No one really likes window air conditioners: Yes, they can make a hot day more bearable, but they’re also ugly, noisy, block the view, and contribute to climate change. But the number of air conditioners is poised to surge, both because the planet is getting hotter and a growing number of people in developing countries can finally afford the technology. By 2050, by one prediction, there will be 5.6 billion air conditioners in use, up from roughly 1.6 billion now.
Several companies are trying to find ways to solve the problem. Gradient, a San Francisco-based startup, is designing an alternative that can help tackle the challenges of traditional air conditioners—and that doubles as an efficient heater when it’s cold. When it’s used both for heating and cooling, the device can shrink the carbon footprint of heating, ventilation, and air-conditioning (HVAC) by 75%. As the grid shifts to renewable energy, that footprint could essentially be eliminated completely, so turning on the AC doesn’t have the ironic effect of making future heat waves more likely through global warming.
“We realized that air conditioning is an important public health need,” says Vince Romanin, CEO of Gradient, which spun out of the research and innovation lab Otherlab, a company that studies the energy system in detail and designs new solutions. “And we realized that we’re in kind of a vicious cycle where today’s systems are really high carbon emissions and growing in use. It doesn’t have to be this way—technology exists to make heating and cooling systems that don’t have high carbon emissions. The company’s here to break this cycle, and make products that allow you to be cool and comfortable without heating the planet,” says Romanin.
Some more efficient air conditioners already exist, but they tend to require professional installation and that drives up the cost. “People typically buy the lowest efficiency product on the market,” he says. “And that’s because upfront costs are just a lot for people to handle.” Gradient designed its device to work like a more expensive heat pump (technically, all air conditioners are heat pumps, but the industry uses the term to refer to devices that can both heat and cool), but because it’s easy to install, the buyer can do it themselves. The company hasn’t released the price of the units yet, but says that it’s aiming first to make the most efficient technology accessible to more people. Eventually, it wants to be able to compete with the lowest-cost air conditioners.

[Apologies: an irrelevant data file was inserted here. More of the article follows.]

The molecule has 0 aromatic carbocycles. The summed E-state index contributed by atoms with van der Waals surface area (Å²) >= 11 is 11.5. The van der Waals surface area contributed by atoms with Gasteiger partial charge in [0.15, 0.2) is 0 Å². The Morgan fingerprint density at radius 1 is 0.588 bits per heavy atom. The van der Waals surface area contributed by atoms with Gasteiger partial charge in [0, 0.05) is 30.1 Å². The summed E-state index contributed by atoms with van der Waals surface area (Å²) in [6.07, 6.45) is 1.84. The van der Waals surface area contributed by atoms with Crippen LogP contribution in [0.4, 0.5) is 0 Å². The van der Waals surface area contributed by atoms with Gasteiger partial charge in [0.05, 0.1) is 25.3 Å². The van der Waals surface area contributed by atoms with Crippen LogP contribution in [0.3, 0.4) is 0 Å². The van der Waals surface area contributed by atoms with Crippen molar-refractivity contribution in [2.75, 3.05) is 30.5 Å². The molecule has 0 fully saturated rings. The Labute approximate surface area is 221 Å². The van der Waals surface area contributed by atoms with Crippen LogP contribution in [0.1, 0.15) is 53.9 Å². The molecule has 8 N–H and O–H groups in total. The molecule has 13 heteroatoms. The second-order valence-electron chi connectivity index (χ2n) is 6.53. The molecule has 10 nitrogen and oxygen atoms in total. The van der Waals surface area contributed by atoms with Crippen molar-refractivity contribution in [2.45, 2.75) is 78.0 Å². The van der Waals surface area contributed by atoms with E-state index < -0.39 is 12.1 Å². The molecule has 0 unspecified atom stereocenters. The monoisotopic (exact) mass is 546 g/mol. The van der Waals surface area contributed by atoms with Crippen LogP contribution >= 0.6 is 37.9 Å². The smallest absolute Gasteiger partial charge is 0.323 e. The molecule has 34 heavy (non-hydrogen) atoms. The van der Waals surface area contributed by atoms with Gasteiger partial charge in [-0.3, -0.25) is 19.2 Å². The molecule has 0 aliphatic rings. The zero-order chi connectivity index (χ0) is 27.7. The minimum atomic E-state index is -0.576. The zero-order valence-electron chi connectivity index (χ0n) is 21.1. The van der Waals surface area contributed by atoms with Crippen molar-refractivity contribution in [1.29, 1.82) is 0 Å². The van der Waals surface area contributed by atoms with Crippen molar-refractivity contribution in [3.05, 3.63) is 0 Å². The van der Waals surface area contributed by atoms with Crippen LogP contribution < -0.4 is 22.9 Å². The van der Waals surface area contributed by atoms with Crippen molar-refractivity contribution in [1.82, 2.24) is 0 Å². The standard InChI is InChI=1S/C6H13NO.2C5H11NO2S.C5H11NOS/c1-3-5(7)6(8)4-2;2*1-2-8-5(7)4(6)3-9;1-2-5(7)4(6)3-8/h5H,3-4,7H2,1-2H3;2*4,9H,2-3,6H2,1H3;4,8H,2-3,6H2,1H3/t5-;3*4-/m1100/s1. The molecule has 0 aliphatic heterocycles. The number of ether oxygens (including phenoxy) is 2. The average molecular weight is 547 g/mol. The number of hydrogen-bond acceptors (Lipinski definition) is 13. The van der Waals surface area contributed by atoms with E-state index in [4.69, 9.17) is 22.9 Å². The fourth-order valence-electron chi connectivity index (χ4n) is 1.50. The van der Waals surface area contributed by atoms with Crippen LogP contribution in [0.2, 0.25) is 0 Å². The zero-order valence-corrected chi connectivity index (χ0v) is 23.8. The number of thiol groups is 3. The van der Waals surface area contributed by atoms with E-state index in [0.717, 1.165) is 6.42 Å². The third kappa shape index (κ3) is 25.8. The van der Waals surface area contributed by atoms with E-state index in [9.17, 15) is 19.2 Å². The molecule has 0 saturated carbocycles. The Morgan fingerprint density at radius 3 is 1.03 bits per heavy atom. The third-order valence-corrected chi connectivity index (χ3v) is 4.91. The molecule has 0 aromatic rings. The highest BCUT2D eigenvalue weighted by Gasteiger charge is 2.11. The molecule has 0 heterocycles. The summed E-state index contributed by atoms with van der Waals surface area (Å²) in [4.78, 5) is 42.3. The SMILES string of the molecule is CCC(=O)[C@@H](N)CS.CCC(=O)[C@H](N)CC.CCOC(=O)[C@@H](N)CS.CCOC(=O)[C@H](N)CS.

Since refrigerants in air conditioners are potent greenhouse gases, the company also chose a low-emission refrigerant that goes beyond what regulations require for the industry. Unlike a typical air conditioner that has two options—on and off—the Gradient device has a variable speed drive so it can turn up and down, using only the amount of energy needed. It’s connected to Wi-Fi, so it can also help adjust itself when there’s heavy demand on the electric grid. The device also reduces emissions by replacing fossil fuel-powered heat in the winter. (For now, it’s only suited for relatively warm climates, though it can help people in colder climates turn down their other heaters, and the team is working on making it better for extreme winters.)
The company isn’t trying to persuade customers to buy the product based on the climate benefits, but because it hopes that they’ll prefer the experience. It sits below the window, so light still comes in. It’s large, but not an ugly box. The noisy components are outside, so it’s quieter than traditional units, and the variable speed drive also helps lower the volume.
“We don’t think that the way to push an industry forward is to ask people to pay for their reduction of their carbon footprint,” Romanin says. “We want to build products that provide a better user experience, and that make their homes comfortable and nicer looking. In all other industries, you see that that’s really the thing that drives change fast enough to have an impact. And when it comes to emissions, we really don’t have a ton of time. We need to start replacing fossil fuel furnaces and inefficient HVAC as soon as possible if we want to hit our climate reduction targets. So we need to make the product that people want on its own merits, so that we can drive adoption as fast as possible.”
The company is looking for participants in a beta trial of the devices now, and plans to begin commercial production in 2022.